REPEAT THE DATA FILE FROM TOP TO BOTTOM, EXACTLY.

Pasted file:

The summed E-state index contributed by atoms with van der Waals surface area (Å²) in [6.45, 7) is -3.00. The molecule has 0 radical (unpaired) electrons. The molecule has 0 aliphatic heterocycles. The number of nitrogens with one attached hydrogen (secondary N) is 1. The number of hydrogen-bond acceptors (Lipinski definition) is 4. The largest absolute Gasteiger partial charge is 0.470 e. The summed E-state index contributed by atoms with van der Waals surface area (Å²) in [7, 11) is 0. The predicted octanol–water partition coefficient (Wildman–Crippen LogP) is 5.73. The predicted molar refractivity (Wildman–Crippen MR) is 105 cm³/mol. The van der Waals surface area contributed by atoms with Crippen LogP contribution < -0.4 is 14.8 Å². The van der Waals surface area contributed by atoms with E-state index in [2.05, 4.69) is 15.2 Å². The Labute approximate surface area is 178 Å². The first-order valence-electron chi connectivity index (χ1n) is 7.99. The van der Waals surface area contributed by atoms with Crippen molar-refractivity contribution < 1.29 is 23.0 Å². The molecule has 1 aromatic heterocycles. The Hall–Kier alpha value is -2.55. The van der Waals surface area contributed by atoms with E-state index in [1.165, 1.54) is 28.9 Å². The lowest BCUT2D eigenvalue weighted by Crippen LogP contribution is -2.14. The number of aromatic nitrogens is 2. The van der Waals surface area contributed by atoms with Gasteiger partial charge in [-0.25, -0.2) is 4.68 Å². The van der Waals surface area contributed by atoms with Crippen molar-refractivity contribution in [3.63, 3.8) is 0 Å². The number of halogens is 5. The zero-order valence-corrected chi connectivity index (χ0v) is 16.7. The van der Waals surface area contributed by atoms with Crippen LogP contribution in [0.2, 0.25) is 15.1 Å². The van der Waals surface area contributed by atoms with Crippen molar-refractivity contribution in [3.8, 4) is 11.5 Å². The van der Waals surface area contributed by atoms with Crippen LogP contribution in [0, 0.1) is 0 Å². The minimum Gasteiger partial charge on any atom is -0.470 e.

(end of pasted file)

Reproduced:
The summed E-state index contributed by atoms with van der Waals surface area (Å²) in [6.45, 7) is -3.00. The molecule has 0 radical (unpaired) electrons. The molecule has 0 aliphatic heterocycles. The number of nitrogens with one attached hydrogen (secondary N) is 1. The number of hydrogen-bond acceptors (Lipinski definition) is 4. The largest absolute Gasteiger partial charge is 0.470 e. The summed E-state index contributed by atoms with van der Waals surface area (Å²) in [7, 11) is 0. The predicted octanol–water partition coefficient (Wildman–Crippen LogP) is 5.73. The predicted molar refractivity (Wildman–Crippen MR) is 105 cm³/mol. The van der Waals surface area contributed by atoms with Crippen LogP contribution < -0.4 is 14.8 Å². The van der Waals surface area contributed by atoms with E-state index in [2.05, 4.69) is 15.2 Å². The Labute approximate surface area is 178 Å². The first-order valence-electron chi connectivity index (χ1n) is 7.99. The van der Waals surface area contributed by atoms with Crippen molar-refractivity contribution < 1.29 is 23.0 Å². The molecule has 1 aromatic heterocycles. The Hall–Kier alpha value is -2.55. The van der Waals surface area contributed by atoms with E-state index in [1.165, 1.54) is 28.9 Å². The lowest BCUT2D eigenvalue weighted by Crippen LogP contribution is -2.14. The number of aromatic nitrogens is 2. The van der Waals surface area contributed by atoms with Gasteiger partial charge in [-0.25, -0.2) is 4.68 Å². The van der Waals surface area contributed by atoms with Crippen molar-refractivity contribution in [3.63, 3.8) is 0 Å². The number of halogens is 5. The zero-order valence-corrected chi connectivity index (χ0v) is 16.7. The van der Waals surface area contributed by atoms with Crippen LogP contribution in [0.2, 0.25) is 15.1 Å². The van der Waals surface area contributed by atoms with Crippen molar-refractivity contribution in [3.8, 4) is 11.5 Å². The van der Waals surface area contributed by atoms with Crippen LogP contribution in [0, 0.1) is 0 Å². The minimum Gasteiger partial charge on any atom is -0.470 e.